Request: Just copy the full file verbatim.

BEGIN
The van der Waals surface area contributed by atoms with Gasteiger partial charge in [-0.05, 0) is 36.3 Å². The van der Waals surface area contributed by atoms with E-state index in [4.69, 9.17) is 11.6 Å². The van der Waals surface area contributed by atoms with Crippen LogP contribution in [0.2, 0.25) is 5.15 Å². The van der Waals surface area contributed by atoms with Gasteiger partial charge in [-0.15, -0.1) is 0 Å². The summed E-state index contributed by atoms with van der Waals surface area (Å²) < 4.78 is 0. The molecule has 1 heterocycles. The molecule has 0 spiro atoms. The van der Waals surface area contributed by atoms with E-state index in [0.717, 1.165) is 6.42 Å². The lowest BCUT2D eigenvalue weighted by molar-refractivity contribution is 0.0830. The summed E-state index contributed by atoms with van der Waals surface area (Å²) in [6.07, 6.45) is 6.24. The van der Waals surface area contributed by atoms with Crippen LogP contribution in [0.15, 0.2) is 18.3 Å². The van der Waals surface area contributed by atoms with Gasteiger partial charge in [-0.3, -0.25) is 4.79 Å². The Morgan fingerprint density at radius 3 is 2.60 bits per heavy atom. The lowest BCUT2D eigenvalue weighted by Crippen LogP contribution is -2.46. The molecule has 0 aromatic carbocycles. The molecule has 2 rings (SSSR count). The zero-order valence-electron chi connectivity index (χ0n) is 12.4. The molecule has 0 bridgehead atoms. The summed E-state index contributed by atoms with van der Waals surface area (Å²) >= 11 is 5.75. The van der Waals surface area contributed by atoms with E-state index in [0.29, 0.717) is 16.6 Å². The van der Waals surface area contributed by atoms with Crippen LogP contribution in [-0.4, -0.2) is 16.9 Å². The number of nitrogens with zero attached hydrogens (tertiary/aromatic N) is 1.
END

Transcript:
The van der Waals surface area contributed by atoms with Gasteiger partial charge in [-0.05, 0) is 36.3 Å². The van der Waals surface area contributed by atoms with E-state index in [4.69, 9.17) is 11.6 Å². The van der Waals surface area contributed by atoms with Crippen LogP contribution in [0.2, 0.25) is 5.15 Å². The van der Waals surface area contributed by atoms with Gasteiger partial charge in [-0.15, -0.1) is 0 Å². The summed E-state index contributed by atoms with van der Waals surface area (Å²) < 4.78 is 0. The molecule has 1 heterocycles. The molecule has 0 spiro atoms. The van der Waals surface area contributed by atoms with E-state index in [0.717, 1.165) is 6.42 Å². The lowest BCUT2D eigenvalue weighted by molar-refractivity contribution is 0.0830. The summed E-state index contributed by atoms with van der Waals surface area (Å²) in [6.07, 6.45) is 6.24. The van der Waals surface area contributed by atoms with Crippen LogP contribution in [0.15, 0.2) is 18.3 Å². The van der Waals surface area contributed by atoms with Gasteiger partial charge in [-0.3, -0.25) is 4.79 Å². The Morgan fingerprint density at radius 3 is 2.60 bits per heavy atom. The lowest BCUT2D eigenvalue weighted by Crippen LogP contribution is -2.46. The molecule has 0 aromatic carbocycles. The molecule has 2 rings (SSSR count). The zero-order valence-electron chi connectivity index (χ0n) is 12.4. The molecule has 0 bridgehead atoms. The summed E-state index contributed by atoms with van der Waals surface area (Å²) >= 11 is 5.75. The van der Waals surface area contributed by atoms with E-state index in [0.29, 0.717) is 16.6 Å². The van der Waals surface area contributed by atoms with Crippen LogP contribution in [-0.4, -0.2) is 16.9 Å². The number of nitrogens with zero attached hydrogens (tertiary/aromatic N) is 1.